Janet Babin, Host, WNYC News
Janet Babin is a host and reporter at WNYC.
In some places, Sandy’s wrath is a reason to walk away from their homes as opposed to staying on and fixing them up.
In New Jersey, especially, many homes that were flooded not only have to be repaired. They will also have to be raised up to new flood elevation standards set by the Federal Emergency Management Agency. And they will incur increased costs for flood and homeowner’s insurance. All those potential expenses are making homeowners think twice about whether it is worth it to stick out the rebuilding process.
In the working class town of Keyport, on the Raritan Bay, two Sandy-damaged homes are listed for about $70,000.
“Before Sandy, they would have been, in this market, like a $240,000 to 250,000 home,” said Donna Markowitz, broker-manager at Gloria Nilson and Co. Real Estate in Keyport.
And while some of the properties for sale might be deals, buyers appear skittish, especially in areas where storm damage was heavy.
“Not one property has closed to date in Sea Bright since the storm,” Markowitz said.
A Sandy-damaged home in Keyport, New Jersey, listed for $70,000—less than a third of what it was once worth. (Terri Langford/WNYC)
Even along the coast of New Jersey, agents say properties are selling for much less than they were worth before the storm.
In tony Mantoloking, for example, only one home has sold on the open market since the storm struck.
“It was on the market for $5.5 million before the storm," said Peter Zanowic, with Gloria Nilson and Company Real Estate in Bay Head, located on the Jersey shore. "The house was destroyed, and sold for $2.7 million."
The fact that the FEMA flood maps have not been finalized is compounding the urge some have to give up on their home.
“There’s the uncertainty of the zones," said Steve Acropolis, the mayor of Brick Township. "We don’t have anything firm yet.”
According to Zillow, the online real estate site, there’s not enough data yet to determine, via sale listings, if there is a high volume of short selling—that is, pricing the home for less than the seller owes on the mortgage—going on.
But Zillow economist Svenja Gudell says there is added pressure on owners of homes seriously damaged by Sandy, particularly in the Garden State.
She said that in New Jersey, 25 percent of homeowners with a mortgage were underwater, figuratively, before Sandy hit, meaning they owe more on their homes than their property is worth.
“You’re getting the double whammy if you will,” Gudell said of those homeowners. “Not only were you underwater before, but now you’re even worse off because your home has been damaged.”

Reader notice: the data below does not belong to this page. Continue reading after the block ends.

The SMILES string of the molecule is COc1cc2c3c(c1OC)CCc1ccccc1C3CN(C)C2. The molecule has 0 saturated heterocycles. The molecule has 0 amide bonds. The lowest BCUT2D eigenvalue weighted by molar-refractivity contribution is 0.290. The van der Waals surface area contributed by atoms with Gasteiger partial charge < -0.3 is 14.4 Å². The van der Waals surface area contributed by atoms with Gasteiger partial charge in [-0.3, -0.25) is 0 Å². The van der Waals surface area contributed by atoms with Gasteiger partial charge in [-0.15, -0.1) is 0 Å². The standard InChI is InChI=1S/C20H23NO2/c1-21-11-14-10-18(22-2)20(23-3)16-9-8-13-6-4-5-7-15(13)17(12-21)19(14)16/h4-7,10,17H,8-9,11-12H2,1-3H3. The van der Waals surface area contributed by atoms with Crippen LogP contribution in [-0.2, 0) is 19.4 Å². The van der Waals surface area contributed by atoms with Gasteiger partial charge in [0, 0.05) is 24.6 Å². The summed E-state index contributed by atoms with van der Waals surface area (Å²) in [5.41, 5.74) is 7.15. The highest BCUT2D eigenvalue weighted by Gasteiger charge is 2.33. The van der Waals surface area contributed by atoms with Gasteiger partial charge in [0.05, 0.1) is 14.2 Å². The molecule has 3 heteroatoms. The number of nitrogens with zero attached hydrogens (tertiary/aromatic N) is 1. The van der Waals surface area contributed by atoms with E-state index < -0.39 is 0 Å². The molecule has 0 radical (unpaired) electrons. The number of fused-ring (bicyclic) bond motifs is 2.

A pile of debris left over from Sandy in Keyport. (Janet Babin/WNYC)
And some of those financially "underwater" are more likely to sell at distressed property price instead of trying to cobble together a way to pay for repairs on what is already, a losing investment for them.
“That makes it easier for people to say: ‘It’s going to take so long for me to reach positive equity again in my home, I’m going to walk away from my home now,’ ” Gudell said.
But in other some storm-ravaged areas of the region, like Long Island’s North Shore, agents say the market is still strong, and sales appear unaffected.
“Waterfront [property] is a limited commodity and it still commands the high numbers,” said Risa Ziegler, a licensed broker with Douglas Elliman in Huntington, Long Island.
The North Shore still lacks inventory, and it is a desirable area, she said.
Long Island’s South Shore sustained much more Sandy damage, and agents say that initially tamped down prices.
“When Sandy first hit, I thought my career was over," said Joyce Coletti, a Long Beach real estate agent. "I didn’t know how I’d sell another house here,”
An example of one home in New Jersey that is being raised up to comply with FEMA flood maps. (Janet Babin/WNYC)
But now, in anticipation of summer, sales appear to be trending upwards and prices have begun rising, even for homes that had been gutted after the storm. In Long Beach, nine homes burnt after a car blew up during Sandy.
“I had a bidding war on burnt homes, that were burnt to the ground, and we sold them,” added Coletti.
Experts also say any homeowner fatigue there is can be expected to shake out overtime.
As powerful as Sandy’s storm surge was, it’s not likely to influence buyers of shore properties a few years from now, if tradition is any guide.
“The older homes that were destroyed, there will be brand new homes in there," said Zanowic, the agent on the New Jersey coast. "So the houses will be worth more, the market will rebound, and people will want to live here and spend money for it.”
But some fear all of the selling will force working class families away from the beach.
“It’s going to change the character of some towns, and I worry about young people being able to afford being on the water,” added Brick Mayor Steve Acropolis.